Farm Ireland

Sunday 22 July 2018

Hen Harrier's protection status is hitting forestry opportunities

Michael Sweeney

THE protection of the hen harrier is one of the biggest impediments to the expansion of forestry on marginal agricultural land in Limerick and north Kerry.

A substantial amount of land in this region is designated as Special Protection Areas for the bird of prey, meaning forestry planting within these areas does not qualify for establishment grant aid for forestry.

The resulting loss of income and employment opportunities is all the more frustrating for farmers and landowners as our marginal agricultural land and climate is ideal for Sitka spruce production.

We have the fastest growth rates and highest timber quality of any country in Europe. We also have a labour force ready and able with the experience and knowledge to carry out all forest operations.

The benefit of each acre planted to the local economy is estimated at €1,000/ac and this figure includes the cost of mounding, fencing, plants, planting and crop maintenance.

Forestry also provides the basis for a viable local industry into the future. There is no reason why a timber processing sawmill – manufacturing products for the construction industry or for export – could not be built in our region using timber grown in our own local forests.

Jobs would be created during the construction phase and sustainable jobs during the manufacturing process. Spin-off opportunities could include:

* Pallet production;

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* Stake production;

* Landscaping opportunities using bark mulch and sawdust;

* Firewood sales using pulp and off-cuts (this market has seen huge growth in recent years). Forestry premia could also be an invaluable source of guaranteed income in this region.


Income from forestry would certainly have helped alleviate some of the stress and anguish that numerous farmers and their families in this region experienced last winter and spring.

For instance, a farmer who plants 20ac would receive €3,400 in tax-free premia. Up to a month ago that would have purchased 50 bales of hay or 10t of concentrates.

I believe the removal of this ban on planting in these areas should be given serious consideration.

As things stand, the value of land within a Hen Harrier SPA is very much reduced for planting.

All new planting is strictly regulated by the Forest and Wildlife Service. Its inspectorate is to be commended for their vigilance in ensuring all silvicultural and environmental aspects are strictly implemented.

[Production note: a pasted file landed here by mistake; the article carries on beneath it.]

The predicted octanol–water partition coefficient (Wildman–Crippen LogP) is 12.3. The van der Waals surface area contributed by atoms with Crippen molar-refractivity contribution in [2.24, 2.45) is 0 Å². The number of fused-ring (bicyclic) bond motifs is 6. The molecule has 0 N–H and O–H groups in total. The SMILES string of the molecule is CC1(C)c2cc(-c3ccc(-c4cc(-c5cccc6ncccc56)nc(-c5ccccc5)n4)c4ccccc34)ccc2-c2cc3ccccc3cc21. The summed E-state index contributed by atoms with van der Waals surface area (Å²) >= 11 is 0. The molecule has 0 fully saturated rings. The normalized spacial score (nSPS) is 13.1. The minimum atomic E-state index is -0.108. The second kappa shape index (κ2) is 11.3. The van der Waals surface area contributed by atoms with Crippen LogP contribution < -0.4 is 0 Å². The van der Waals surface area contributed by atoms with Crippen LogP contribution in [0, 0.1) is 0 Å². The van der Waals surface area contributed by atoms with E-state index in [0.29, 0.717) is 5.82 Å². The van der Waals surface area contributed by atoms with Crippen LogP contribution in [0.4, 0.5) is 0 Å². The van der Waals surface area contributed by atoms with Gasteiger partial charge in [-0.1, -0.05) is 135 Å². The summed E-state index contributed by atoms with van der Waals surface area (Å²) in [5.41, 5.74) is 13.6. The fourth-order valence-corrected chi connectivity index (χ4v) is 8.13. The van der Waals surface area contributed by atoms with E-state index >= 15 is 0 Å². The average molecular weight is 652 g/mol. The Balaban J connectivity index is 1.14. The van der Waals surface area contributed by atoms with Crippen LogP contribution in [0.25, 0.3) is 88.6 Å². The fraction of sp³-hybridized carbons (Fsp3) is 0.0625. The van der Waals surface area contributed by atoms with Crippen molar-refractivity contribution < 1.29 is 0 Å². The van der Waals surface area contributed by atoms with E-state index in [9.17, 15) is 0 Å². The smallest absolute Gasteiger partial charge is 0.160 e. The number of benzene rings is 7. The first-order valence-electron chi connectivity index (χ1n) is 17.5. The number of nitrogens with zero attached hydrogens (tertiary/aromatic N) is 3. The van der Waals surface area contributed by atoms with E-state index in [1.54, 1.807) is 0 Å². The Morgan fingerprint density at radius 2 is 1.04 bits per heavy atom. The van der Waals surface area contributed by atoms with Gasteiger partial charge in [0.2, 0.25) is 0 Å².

All aspects of forestry including establishment, maintenance, harvesting and saw milling are meticulously regulated. We no longer have the blanket wall-to-wall planting with Sitka spruce.

Detailed set-back distances must be observed in relation to roads, streams and dwellings. For example, 15pc open space has to be included in each application, with a requirement that a minimum of 10pc broadleaf must be included. In addition, all archaeological features must be protected.

I would also suggest that the combination of retained open space and scrub areas is the ideal haven for all bird and wildlife.

It's not just farmers and landowners who are affected by the hen harrier protection measures; these measures are also affecting the livelihoods of agricultural contractors.

In some Special Protection Areas, grant-aided harvest roads cannot be constructed between April 1 and August 15 because this is the hen harrier's nesting season. This ban means that no road building takes place during the best months of the year and reduces work opportunities for contractors.


A grant of €35 per metre at a rate of 20m per hectare is available for road building. Postponing road construction until after August 15 means that no thinning will occur in any of the plantations until the following year, in order to allow the road to settle. Once again, this denies the farmer an income stream from his thinning before the arrival of winter.

Serious consideration should be given to the removal of this restriction. Allow farmers the freedom of choice to manage their own land to their best advantage in these areas.

Afforestation and farming can complement one another and retain the hen harrier as a friend not a foe.

Michael Sweeney is managing director of Select Forest Ltd based in Co Limerick

Irish Independent